Don’t you just love when novices write posts on ‘how to’ do something? And you’re sitting there, on the other side of the computer screen, like “Who the heck are you to tell me how to do anything? You don’t even know what you’re doing!?”
Well. Lucky for you. Because this is one of those posts.
I’d like to think that my naivety in cheese making can be of great benefit to you. After all, if you were an expert cheese maker you certainly wouldn’t be reading a beginning cheese making post. So, in defense of my post, I’m hoping it can offer you some basics TO a novice FROM a novice. After all, who can understand you better in your confusion than I?
No one. That was rhetorical question.
As much as I’d like to talk about the pressing of Parmesan or draining of Colby in this post, alas, that must wait. There are a few things we need to get squared away in our cheese kit before we get to that point. And, just for the record, if you’re not a patient person in the kitchen, cheese making may not be for you.
This is a time consuming and painstakingly slow process.
If that ain’t for you, quit now. Because I guarantee you that when you’re waiting up at 2 a.m. to remove your cheddar from the press (because you, quite obviously, screwed up the timing the day before) you’ll be cursing me for encouraging you to do it. And we surely don’t want that, now do we?
Now. Now. Where to start.
Okay. First get THIS BOOK. That’ll really help.
Questions To Ponder Prior to Cheese Making
1. Where will you get your milk? After all, your cheese will only be as good as the milk that you’ve used to make it. We’ve been blessed to use up our own cow’s milk on making the cheese, which has been great because I’ve screwed up plenty of batches. And even though it makes me super frustrated, I know there’s always more milk to come! That being said, securing a source for (ideally) organic, primarily grass-fed milk is not always easy – so do your homework! Find a dairy close to you perhaps. Or secure a wonderful source from a cow-share. By all means, store-bought raw OR pasteurized milk WILL work (ultra-pasteurized won’t) if that’s all you have access to. I use raw milk for all of my cheese making.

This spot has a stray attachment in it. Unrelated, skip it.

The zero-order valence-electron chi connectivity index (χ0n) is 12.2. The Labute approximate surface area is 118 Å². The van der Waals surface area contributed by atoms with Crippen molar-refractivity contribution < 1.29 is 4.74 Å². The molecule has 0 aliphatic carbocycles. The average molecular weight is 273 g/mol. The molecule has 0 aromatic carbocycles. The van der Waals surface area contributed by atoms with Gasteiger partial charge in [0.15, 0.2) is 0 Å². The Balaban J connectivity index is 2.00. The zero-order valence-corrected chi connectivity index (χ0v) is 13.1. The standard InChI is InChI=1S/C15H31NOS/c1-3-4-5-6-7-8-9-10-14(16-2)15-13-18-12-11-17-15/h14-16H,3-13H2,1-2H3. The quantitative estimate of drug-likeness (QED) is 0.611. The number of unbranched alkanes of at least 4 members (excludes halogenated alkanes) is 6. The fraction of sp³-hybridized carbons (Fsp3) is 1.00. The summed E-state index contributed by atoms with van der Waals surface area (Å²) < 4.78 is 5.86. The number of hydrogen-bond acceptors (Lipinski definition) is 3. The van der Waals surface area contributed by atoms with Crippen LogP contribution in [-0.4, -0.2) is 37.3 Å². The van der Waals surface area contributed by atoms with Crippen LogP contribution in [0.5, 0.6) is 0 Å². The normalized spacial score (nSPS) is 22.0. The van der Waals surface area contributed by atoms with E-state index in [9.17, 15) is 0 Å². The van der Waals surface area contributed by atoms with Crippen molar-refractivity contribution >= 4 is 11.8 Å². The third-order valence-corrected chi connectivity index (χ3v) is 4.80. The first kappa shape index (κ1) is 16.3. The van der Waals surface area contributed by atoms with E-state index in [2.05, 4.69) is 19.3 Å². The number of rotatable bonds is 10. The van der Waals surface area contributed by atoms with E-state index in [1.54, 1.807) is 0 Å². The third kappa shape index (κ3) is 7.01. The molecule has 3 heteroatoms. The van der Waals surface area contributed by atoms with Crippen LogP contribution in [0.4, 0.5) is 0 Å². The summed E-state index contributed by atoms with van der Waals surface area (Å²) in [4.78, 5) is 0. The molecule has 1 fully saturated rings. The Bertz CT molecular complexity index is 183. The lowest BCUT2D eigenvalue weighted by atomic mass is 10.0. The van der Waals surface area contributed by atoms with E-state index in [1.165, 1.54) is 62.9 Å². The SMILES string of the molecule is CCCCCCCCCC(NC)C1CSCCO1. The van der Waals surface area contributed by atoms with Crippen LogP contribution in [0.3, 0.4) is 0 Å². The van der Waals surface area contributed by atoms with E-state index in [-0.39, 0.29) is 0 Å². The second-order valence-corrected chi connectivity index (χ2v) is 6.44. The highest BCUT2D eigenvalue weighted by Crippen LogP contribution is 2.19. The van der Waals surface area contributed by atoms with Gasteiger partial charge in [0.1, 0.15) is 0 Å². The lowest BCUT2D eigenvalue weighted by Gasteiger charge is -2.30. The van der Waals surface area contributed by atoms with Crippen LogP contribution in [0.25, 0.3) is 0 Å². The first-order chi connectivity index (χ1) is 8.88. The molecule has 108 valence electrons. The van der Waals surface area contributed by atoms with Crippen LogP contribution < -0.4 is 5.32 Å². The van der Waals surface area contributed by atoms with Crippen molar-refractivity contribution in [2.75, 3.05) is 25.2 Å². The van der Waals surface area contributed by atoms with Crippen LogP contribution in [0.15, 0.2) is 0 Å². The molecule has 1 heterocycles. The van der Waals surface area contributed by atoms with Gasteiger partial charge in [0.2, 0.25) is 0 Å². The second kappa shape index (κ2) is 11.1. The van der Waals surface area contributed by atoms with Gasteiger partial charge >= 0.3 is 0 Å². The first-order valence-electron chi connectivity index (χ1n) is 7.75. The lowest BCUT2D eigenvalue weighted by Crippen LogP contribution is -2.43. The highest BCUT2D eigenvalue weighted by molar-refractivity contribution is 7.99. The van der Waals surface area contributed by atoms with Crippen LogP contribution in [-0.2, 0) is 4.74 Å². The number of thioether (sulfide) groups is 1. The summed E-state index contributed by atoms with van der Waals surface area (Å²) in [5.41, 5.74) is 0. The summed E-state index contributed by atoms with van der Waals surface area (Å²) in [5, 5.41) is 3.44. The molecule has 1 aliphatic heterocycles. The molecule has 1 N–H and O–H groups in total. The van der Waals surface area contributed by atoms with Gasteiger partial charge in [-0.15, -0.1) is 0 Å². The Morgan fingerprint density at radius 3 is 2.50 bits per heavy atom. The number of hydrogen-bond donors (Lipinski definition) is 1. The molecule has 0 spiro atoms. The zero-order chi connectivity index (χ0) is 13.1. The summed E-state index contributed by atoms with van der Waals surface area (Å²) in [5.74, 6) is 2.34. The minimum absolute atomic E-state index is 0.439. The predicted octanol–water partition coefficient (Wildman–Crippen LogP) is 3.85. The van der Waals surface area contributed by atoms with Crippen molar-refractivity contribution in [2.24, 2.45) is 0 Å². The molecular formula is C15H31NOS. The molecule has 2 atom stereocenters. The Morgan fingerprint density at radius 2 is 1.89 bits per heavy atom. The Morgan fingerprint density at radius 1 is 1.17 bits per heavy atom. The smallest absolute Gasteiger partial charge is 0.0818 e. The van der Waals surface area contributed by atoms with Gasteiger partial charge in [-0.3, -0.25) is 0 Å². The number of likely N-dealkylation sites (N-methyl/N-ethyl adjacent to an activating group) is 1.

2. Cow milk or goat milk? Or sheeps milk? Or camels milk? Or…
I’ll leave this decision entirely up to you. Just note that certain milk is required for certain cheeses. We use cow. Obviously.
3. What sort of cheese do you want to make?
What sort of cheese is your favorite? Is there one in particular you’re hoping to make? I knew that I wanted to be able to make Parmesan and Cheddar – two of our favorites! Lucky for me they are made of cow’s milk. There’s a billion different types of cheeses out there and narrowing down to a few that you’d like to make and eat is beneficial – it keeps you from splattering out in all directions once you get started. I’d say: pick five cheeses and get really good at making those. Then expand.
Choosing your cheeses is also important because cheeses use a variety of cultures – most of which are only available online. So plan ahead and get the ones you need! Nothing worse than getting started and realizing you don’t have what you need at hand!
Basic Equipment Required
1. Stainless steel pot: Reserve this for cheese making exclusively, if possible. This helps to avoid any cross contamination in the cheese – it’s sensitive! Keep it clean, man. Oh, also, I find that having a water canner (or a second large pot) is perfect to use as a double boiler for the milk. Many recipes call for the milk to be heated up over a hot water bath so that the milk doesn’t come into direct contact with the heat.
I use my water canner as the base with the canning rack flipped over inside – it creates the perfect little shelf to set my steel pot on.
2. Stainless steel skimmer: I almost didn’t buy this when I started because I was “sure” that I could find one of my utensils that would work. Boy, oh boy. Am I ever glad I got it! I use this every single time I make cheese and I don’t think it would be possible without it! Okay fine. It would probably be possible but it would be much more difficult. And frankly, we don’t always need to make things harder on ourselves, now do we?
3. Thermometer: An absolute necessity (there are fancier models but the one I’m linking to is the one I use!). Cheese making is a fairly exact science so heating certain cultures to the correct temperature is essential for success.
Yes, I know people made cheese before they had thermometers. But they also probably ruined A LOT of batches in the process. Thankfully, we don’t have to guess. Sweet, sweet technology.
4. Curd knife: Lots of folks use curd cutters and if you’re doing very large batches, I would recommend that. But for me and my 2-4 gallon batches, a long knife works just fine for cutting curds. It’s not as exact, but that’s alright.
5. Measuring spoons and liquid measuring cups: Again, measurements in cheese aren’t something that’s good to guess on. Too much rennet leads to bitter cheese. Too much culture leads to an array of problems. Just get the danged spoons and follow the rules, you rebel.
6. Cheese press: Yes, I’m sure there’s a way to make a DIY cheese press. And perhaps they work really well. But to save myself the heartache (since I make cheese every other day, I needed one that would work!) I bought this great, inexpensive press. It works great except for the fact that I’d like to do a bigger batch and use up more of my extra milk each time I make cheese. I need to either purchase a second press or a large press. This press will hold a two pound block which is pretty standard. However, there are some larger presses out there if you’re goin’ for the big daddy.